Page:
• Duration of treatment ranged from 2.8 to 6.1 years and averaged 4.6years. Six of the trials were classified as primary prevention and 8 were classified as secondary prevention (ie had previously been diagnosed with coronary heart disease (CHD)). However participants in most of the trials classified as primary prevention were at increased risk for CHD outcomes due to the presence of CHD risk factors.


It is my considered view that for anyone subjected to treatment with statins, the most important information is that on all-cause mortality (ACM). Obviously it is little comfort to learn that a reduction in deaths from a single cause, such as a heart attack, is accompanied by an increased risk of dying from another disease so that the life expectancy remains the same. Furthermore, the number of deaths is an objective value, while deaths from individual diseases are subjective or “soft” and therefore may be open to bias or manipulation.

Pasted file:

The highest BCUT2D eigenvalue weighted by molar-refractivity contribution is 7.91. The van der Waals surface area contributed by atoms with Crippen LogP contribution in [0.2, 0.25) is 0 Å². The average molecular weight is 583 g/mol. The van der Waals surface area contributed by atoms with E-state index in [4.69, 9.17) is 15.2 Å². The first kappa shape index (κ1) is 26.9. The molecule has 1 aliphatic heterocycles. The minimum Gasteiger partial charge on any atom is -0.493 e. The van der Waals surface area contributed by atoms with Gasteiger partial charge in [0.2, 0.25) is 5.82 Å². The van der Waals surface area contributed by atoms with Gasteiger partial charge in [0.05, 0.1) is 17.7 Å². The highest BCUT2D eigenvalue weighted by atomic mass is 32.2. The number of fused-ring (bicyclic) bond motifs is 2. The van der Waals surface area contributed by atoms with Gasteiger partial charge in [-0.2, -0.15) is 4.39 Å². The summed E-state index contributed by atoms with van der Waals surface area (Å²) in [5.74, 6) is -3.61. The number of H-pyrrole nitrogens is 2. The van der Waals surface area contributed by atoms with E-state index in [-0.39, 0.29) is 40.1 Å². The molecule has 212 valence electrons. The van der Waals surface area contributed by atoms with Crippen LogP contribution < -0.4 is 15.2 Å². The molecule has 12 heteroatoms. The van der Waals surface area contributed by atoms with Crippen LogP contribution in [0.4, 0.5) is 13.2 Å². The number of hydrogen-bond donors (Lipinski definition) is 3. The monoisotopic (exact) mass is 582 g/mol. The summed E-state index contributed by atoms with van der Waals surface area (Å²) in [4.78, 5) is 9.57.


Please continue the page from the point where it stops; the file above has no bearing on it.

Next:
With respect to primary prevention, the relative ratio (RR) for ACM was 0.95, which means a reduction of 5% in those treated with cholesterol-lowering agents compared with the controls. This is very low and in any case is not statistically significant, which means that it could be due to chance. As far as deaths from CHD are concerned the RR was 1.07. Again this is very small and essentially means that there has been no demonstrable benefit.

For secondary prevention, there were only two trials which provided data and both of these used statins.